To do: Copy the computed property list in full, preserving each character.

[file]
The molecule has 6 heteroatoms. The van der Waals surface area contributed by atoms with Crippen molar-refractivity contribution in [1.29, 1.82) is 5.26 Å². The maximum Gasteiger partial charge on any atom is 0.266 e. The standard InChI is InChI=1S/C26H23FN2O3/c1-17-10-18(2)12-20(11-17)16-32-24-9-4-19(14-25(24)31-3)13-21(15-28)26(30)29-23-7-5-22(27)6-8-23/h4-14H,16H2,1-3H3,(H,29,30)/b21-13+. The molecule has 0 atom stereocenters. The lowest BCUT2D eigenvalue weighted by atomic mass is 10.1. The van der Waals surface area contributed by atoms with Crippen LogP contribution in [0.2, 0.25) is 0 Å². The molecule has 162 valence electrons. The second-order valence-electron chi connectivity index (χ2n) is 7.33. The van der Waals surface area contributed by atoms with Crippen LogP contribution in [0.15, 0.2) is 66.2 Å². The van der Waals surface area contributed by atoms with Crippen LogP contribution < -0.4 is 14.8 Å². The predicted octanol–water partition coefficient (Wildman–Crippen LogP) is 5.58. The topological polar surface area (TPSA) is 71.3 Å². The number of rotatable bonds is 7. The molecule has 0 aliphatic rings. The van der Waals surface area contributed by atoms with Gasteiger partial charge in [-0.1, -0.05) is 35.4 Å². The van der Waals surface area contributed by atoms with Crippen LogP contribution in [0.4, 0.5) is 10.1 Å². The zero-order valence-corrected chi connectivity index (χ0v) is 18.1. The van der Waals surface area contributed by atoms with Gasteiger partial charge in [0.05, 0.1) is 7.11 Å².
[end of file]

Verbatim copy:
The molecule has 6 heteroatoms. The van der Waals surface area contributed by atoms with Crippen molar-refractivity contribution in [1.29, 1.82) is 5.26 Å². The maximum Gasteiger partial charge on any atom is 0.266 e. The standard InChI is InChI=1S/C26H23FN2O3/c1-17-10-18(2)12-20(11-17)16-32-24-9-4-19(14-25(24)31-3)13-21(15-28)26(30)29-23-7-5-22(27)6-8-23/h4-14H,16H2,1-3H3,(H,29,30)/b21-13+. The molecule has 0 atom stereocenters. The lowest BCUT2D eigenvalue weighted by atomic mass is 10.1. The van der Waals surface area contributed by atoms with Crippen LogP contribution in [0.2, 0.25) is 0 Å². The molecule has 162 valence electrons. The second-order valence-electron chi connectivity index (χ2n) is 7.33. The van der Waals surface area contributed by atoms with Crippen LogP contribution in [0.15, 0.2) is 66.2 Å². The van der Waals surface area contributed by atoms with Crippen LogP contribution < -0.4 is 14.8 Å². The predicted octanol–water partition coefficient (Wildman–Crippen LogP) is 5.58. The topological polar surface area (TPSA) is 71.3 Å². The number of rotatable bonds is 7. The molecule has 0 aliphatic rings. The van der Waals surface area contributed by atoms with Gasteiger partial charge in [-0.1, -0.05) is 35.4 Å². The van der Waals surface area contributed by atoms with Crippen LogP contribution in [0.4, 0.5) is 10.1 Å². The zero-order valence-corrected chi connectivity index (χ0v) is 18.1. The van der Waals surface area contributed by atoms with Gasteiger partial charge in [0.05, 0.1) is 7.11 Å².